A month after receiving a trio of casino proposals, the Davenport City Council narrowed its focus to one Wednesday night, with its primary site on the city’s interstate corridor.
Aldermen voted 10-0 during a special meeting to enter into negotiations with Ingenus Management and Consulting of Brainard, Minn., and Financial District Properties, a Quad-City company headed by developer Rodney Blackwell, on its interstate casino proposal, which includes a satellite boutique casino downtown.
Ken Mimmack, president of Ingenus, was pleased with the council’s decision.
“This was important,” he said. “This is a first step. We look forward to sitting down with the committee and hearing their thoughts.”
The council’s move is a step forward in the process of acquiring the Rhythm City Casino for at least $46 million and bringing it on land.
The next step is approval of the Iowa Racing and Gaming Commission. But the city likely won’t get an application to the commission for consideration in March, Mayor Bill Gluba said. More likely, the city would request an opportunity to update the commission in March, with an application in May or June.
“We’ve got 29 very independent-thinking, competent local citizens who want to do their due diligence,” Gluba said. “When you have some independent thinkers, it takes time.”
The motion approved by the council provides several directions beyond negotiation:
n Determine whether an existing downtown property owner could deliver a satellite “gaming parlor” — about 10 percent of the interstate casino project — more cost-effectively than Ingenus.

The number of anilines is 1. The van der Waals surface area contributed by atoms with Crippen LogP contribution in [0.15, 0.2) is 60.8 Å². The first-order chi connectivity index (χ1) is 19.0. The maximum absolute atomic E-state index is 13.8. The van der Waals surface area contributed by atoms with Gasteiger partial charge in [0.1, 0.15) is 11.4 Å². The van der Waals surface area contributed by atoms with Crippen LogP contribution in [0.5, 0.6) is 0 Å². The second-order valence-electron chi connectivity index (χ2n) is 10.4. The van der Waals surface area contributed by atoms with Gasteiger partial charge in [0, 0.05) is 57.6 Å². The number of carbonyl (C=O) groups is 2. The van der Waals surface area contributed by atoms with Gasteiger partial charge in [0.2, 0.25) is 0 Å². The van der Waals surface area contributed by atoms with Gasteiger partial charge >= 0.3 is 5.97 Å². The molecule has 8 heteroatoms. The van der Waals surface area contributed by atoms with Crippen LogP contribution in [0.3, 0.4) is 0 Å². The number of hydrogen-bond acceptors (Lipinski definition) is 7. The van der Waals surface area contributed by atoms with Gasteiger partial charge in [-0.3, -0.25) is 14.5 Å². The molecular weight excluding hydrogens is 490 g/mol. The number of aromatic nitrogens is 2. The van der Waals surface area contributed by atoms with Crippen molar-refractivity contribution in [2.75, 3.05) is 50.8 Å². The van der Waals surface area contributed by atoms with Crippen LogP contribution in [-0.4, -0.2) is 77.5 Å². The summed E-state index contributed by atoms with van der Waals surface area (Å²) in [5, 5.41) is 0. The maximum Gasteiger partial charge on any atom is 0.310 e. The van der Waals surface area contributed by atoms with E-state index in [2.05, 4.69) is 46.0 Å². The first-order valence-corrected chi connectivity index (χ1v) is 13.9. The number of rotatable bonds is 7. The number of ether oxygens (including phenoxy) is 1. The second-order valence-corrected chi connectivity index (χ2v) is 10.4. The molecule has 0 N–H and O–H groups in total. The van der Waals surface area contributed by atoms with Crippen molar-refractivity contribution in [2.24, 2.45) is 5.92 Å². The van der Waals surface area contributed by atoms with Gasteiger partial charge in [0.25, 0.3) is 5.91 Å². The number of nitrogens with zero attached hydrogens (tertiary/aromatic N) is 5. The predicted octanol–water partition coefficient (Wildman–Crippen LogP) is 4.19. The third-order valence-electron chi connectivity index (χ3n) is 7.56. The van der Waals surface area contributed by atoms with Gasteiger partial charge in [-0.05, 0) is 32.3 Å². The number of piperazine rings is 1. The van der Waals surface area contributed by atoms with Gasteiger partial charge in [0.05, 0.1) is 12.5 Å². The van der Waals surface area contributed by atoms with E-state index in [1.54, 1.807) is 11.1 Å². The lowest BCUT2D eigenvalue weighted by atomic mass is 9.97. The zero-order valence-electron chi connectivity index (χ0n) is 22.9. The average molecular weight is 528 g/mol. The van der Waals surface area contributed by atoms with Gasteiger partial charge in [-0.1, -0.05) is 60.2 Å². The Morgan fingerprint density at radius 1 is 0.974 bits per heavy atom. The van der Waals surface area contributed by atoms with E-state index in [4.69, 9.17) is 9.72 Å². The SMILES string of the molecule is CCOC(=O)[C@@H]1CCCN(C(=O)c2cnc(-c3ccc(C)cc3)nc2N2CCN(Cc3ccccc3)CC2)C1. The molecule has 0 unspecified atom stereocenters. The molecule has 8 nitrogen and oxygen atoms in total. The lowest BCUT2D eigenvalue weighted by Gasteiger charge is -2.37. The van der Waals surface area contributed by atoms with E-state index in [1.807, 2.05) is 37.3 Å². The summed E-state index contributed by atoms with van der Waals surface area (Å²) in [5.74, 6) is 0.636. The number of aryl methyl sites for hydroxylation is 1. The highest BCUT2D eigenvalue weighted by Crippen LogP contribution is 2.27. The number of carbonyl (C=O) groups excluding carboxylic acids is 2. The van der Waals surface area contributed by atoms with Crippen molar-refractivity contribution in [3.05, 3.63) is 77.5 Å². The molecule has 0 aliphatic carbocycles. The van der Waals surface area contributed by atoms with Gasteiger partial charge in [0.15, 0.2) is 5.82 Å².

n Conduct a cost-benefit analysis of multiple Interstate 80 locations.
n Revise the interstate casino design.
It also directed the Davenport Community Improvement Corp. to conduct due diligence of the Ingenus management team and review management and operator options.
Also, the council’s negotiating team is to solicit competitive financing with local banks as a potential source of capital in part or wholly, in lieu of issuing bonds.
While the council moved away from the Restoration St. Louis proposal for a downtown casino, it hasn’t been completely taken off the table.
Restoration St. Louis officials met with city officials earlier Wednesday and agreed to a backup role as negotiations proceed with Ingenus. The company may still be involved in downtown gaming, Alderman Bill Boom, 3rd Ward, said.
“The commitment to the downtown is still there, and we will work with them on the development that may or may not include a boutique casino,” Boom said. He represents the ward that includes downtown.
The Iowa Racing and Gaming Commission would have to approve the two-location concept.
A third proposal, from Atrium Properties to put a casino in the Radisson Quad-City Plaza on 2nd Street was removed for contention earlier in the month.
Steve Flogel, the business representative for Carpenters Local 4, expressed frustration with the process, suggesting that the city council, RDA and community improvement board meet jointly to make better progress.
“It doesn’t seem like anything is moving forward,” he said.
Two other meetings earlier in the day also dealt with casino issues:
• The Davenport Community Improvement Corp. voted to delay approval of an operating agreement with the Riverboat Development Authority for no more than seven days as certain language in it is revised. The nonprofit corporation will oversee casino operations once the city acquires the Rhythm City Casino from Isle of Capri.
• The RDA also met Wednesday to quiz the city’s casino consultant on the development proposals, but took no action on whether to approve the agreement. An RDA vote may not occur until a casino management team is identified by the community improvement group.
Many people still are getting up to speed on the city’s casino proposal, community improvement group board chairwoman Kelli Grubbs said. Her board seated two new people at a meeting Monday when the operating agreement with the RDA was to be approved. An attorney review was requested, prompting a one-week delay that was approved Wednesday.
“You want to do things the right way at the beginning so you don’t have problems down the line,” Grubbs said after her board’s meeting. “We want to do good business from the start.”